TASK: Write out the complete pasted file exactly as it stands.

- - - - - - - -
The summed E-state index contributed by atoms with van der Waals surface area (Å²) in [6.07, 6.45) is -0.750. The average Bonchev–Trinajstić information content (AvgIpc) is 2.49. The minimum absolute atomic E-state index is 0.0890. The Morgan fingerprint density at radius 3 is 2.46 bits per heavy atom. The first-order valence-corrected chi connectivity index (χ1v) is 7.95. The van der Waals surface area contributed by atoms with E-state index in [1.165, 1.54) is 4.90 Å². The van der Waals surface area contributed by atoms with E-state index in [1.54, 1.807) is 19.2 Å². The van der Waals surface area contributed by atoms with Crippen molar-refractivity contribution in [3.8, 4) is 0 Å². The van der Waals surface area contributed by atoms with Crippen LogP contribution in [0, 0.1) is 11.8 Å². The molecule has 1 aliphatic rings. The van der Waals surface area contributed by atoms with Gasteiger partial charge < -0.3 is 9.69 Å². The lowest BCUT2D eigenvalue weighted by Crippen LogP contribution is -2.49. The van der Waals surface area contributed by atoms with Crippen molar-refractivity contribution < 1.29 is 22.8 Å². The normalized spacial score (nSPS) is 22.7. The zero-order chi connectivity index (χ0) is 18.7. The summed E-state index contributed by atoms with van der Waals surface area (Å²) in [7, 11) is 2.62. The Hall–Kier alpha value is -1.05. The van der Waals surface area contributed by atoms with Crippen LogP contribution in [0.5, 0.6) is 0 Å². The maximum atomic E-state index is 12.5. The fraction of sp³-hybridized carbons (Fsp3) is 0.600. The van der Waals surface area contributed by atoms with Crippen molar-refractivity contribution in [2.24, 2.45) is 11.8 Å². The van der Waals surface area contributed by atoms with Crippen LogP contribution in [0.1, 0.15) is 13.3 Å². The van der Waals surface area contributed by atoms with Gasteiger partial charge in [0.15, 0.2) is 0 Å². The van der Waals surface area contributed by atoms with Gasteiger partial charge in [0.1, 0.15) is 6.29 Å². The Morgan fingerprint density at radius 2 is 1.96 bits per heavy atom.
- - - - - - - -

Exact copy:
The summed E-state index contributed by atoms with van der Waals surface area (Å²) in [6.07, 6.45) is -0.750. The average Bonchev–Trinajstić information content (AvgIpc) is 2.49. The minimum absolute atomic E-state index is 0.0890. The Morgan fingerprint density at radius 3 is 2.46 bits per heavy atom. The first-order valence-corrected chi connectivity index (χ1v) is 7.95. The van der Waals surface area contributed by atoms with E-state index in [1.165, 1.54) is 4.90 Å². The van der Waals surface area contributed by atoms with E-state index in [1.54, 1.807) is 19.2 Å². The van der Waals surface area contributed by atoms with Crippen molar-refractivity contribution in [3.8, 4) is 0 Å². The van der Waals surface area contributed by atoms with Crippen LogP contribution in [0, 0.1) is 11.8 Å². The molecule has 1 aliphatic rings. The van der Waals surface area contributed by atoms with Gasteiger partial charge < -0.3 is 9.69 Å². The lowest BCUT2D eigenvalue weighted by Crippen LogP contribution is -2.49. The van der Waals surface area contributed by atoms with Crippen molar-refractivity contribution < 1.29 is 22.8 Å². The normalized spacial score (nSPS) is 22.7. The zero-order chi connectivity index (χ0) is 18.7. The summed E-state index contributed by atoms with van der Waals surface area (Å²) in [7, 11) is 2.62. The Hall–Kier alpha value is -1.05. The van der Waals surface area contributed by atoms with Crippen LogP contribution in [0.5, 0.6) is 0 Å². The maximum atomic E-state index is 12.5. The fraction of sp³-hybridized carbons (Fsp3) is 0.600. The van der Waals surface area contributed by atoms with Crippen molar-refractivity contribution in [2.24, 2.45) is 11.8 Å². The van der Waals surface area contributed by atoms with Crippen LogP contribution in [0.1, 0.15) is 13.3 Å². The van der Waals surface area contributed by atoms with Gasteiger partial charge in [0.15, 0.2) is 0 Å². The van der Waals surface area contributed by atoms with Gasteiger partial charge in [0.1, 0.15) is 6.29 Å². The Morgan fingerprint density at radius 2 is 1.96 bits per heavy atom.